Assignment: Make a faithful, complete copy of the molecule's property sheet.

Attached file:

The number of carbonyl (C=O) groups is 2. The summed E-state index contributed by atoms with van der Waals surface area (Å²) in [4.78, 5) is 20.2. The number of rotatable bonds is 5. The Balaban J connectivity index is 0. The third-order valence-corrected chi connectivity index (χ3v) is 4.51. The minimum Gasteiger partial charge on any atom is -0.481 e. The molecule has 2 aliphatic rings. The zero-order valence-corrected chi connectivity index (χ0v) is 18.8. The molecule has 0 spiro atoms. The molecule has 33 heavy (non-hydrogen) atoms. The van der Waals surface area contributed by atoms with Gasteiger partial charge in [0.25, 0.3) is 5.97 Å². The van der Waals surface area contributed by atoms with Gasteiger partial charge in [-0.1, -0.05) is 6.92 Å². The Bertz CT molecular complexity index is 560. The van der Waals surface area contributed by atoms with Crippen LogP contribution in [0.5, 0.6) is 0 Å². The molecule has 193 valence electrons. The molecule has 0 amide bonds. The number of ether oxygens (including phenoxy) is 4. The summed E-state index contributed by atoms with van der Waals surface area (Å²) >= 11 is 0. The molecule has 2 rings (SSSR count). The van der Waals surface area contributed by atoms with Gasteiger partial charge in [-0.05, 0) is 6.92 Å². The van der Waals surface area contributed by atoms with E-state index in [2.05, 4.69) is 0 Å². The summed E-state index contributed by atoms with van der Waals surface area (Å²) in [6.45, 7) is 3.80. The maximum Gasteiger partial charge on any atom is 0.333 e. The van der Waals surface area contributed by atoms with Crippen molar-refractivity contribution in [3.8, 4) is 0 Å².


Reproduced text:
The number of carbonyl (C=O) groups is 2. The summed E-state index contributed by atoms with van der Waals surface area (Å²) in [4.78, 5) is 20.2. The number of rotatable bonds is 5. The Balaban J connectivity index is 0. The third-order valence-corrected chi connectivity index (χ3v) is 4.51. The minimum Gasteiger partial charge on any atom is -0.481 e. The molecule has 2 aliphatic rings. The zero-order valence-corrected chi connectivity index (χ0v) is 18.8. The molecule has 0 spiro atoms. The molecule has 33 heavy (non-hydrogen) atoms. The van der Waals surface area contributed by atoms with Gasteiger partial charge in [0.25, 0.3) is 5.97 Å². The van der Waals surface area contributed by atoms with Gasteiger partial charge in [-0.1, -0.05) is 6.92 Å². The Bertz CT molecular complexity index is 560. The van der Waals surface area contributed by atoms with Crippen LogP contribution in [0.5, 0.6) is 0 Å². The molecule has 193 valence electrons. The molecule has 0 amide bonds. The number of ether oxygens (including phenoxy) is 4. The summed E-state index contributed by atoms with van der Waals surface area (Å²) >= 11 is 0. The molecule has 2 rings (SSSR count). The van der Waals surface area contributed by atoms with Gasteiger partial charge in [-0.05, 0) is 6.92 Å². The van der Waals surface area contributed by atoms with E-state index in [2.05, 4.69) is 0 Å². The summed E-state index contributed by atoms with van der Waals surface area (Å²) in [6.45, 7) is 3.80. The maximum Gasteiger partial charge on any atom is 0.333 e. The van der Waals surface area contributed by atoms with Crippen molar-refractivity contribution in [3.8, 4) is 0 Å².